What does all of this have to do with keeping your name after marriage? That’s for you to think about. Wherever your analysis takes you, you will be better for giving it some thought and some discussion with your intended. If your future spouse balks at the idea of you keeping your maiden name, do yourself a favor and ask yourself “why”? Could it be that this is a red flag that your spouse may be overly controlling?
If so, remember, marriage is not a reclamation project. We’ve all heard the adage, “You can’t change another person, only yourself.” When in love, hope springs eternal. But hope, although it has an important role in a relationship, especially in conflict situations where it allows one spouse to accommodate the other to resolve an issue, does not change personality, prejudices, habits, or beliefs. As Dr. John Gottman, the world-famous marriage researcher, explains, “when a couple starts to focus on the negative qualities of their spouse it’s like checking into a roach motel for lovers, which becomes a prison.”
The long and the short of it is, give what you’re getting yourself into as much thought in terms of what each of your expectations is for your marriage as you would for the expectations you have when picking out the venue for it. And also, remember there are always options in love, in life, and in considering the issue of what to do about your name. Below is a list of a few.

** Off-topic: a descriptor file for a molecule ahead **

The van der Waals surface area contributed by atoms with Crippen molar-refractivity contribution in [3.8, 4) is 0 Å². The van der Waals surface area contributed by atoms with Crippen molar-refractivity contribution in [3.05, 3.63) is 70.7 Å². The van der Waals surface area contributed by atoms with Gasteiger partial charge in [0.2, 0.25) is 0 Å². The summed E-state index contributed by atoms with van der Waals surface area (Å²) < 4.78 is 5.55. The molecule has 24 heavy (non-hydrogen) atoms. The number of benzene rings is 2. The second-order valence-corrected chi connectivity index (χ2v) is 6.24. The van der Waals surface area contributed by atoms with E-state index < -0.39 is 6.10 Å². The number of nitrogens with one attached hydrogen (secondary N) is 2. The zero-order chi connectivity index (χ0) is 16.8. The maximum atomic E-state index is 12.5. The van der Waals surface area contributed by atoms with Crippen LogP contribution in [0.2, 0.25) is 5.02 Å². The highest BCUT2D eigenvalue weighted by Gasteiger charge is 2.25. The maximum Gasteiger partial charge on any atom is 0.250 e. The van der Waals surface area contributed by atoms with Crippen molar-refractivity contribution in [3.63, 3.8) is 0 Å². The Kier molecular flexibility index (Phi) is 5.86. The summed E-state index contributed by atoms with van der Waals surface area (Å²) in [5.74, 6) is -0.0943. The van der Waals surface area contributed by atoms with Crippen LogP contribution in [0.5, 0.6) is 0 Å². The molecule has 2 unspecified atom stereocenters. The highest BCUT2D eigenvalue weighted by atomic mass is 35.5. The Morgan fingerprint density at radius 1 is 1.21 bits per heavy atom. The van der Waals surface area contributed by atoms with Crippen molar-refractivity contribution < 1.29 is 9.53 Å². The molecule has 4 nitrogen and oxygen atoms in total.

Keep Your Name
It’s a personal choice since no law in the United States requires you to change it. One of the biggest reasons not to elect this option is the question, “But what if we have children, I want us to be a family.’ The problem with blindly following tradition is no one ever goes beyond what others have decided for them. Today, a name does not define a family, and neither does DNA. What makes a family is the love the members have for each other, their commitment to promoting each member to become their best, and their support in the process. One final note, children do not care what you call them; they only care how you treat them. At least that’s my opinion, for whatever it’s worth.
If you’re inclined to delete your last name because your future spouse balks at you keeping it, try discussing hyphenating it. If that doesn’t work, please get premarital counseling.
Your Maiden Name as Your Middle Name
I personally tried this twice. Although it didn’t help save the marriage, it also didn’t cause its dissolution.
Combine Two Names to Form a New One
This is an option if you tend to be avant-garde and New Age. It works for a lot of couples.
Finding what works for you is all that matters. Let me know in the comments below if it helped.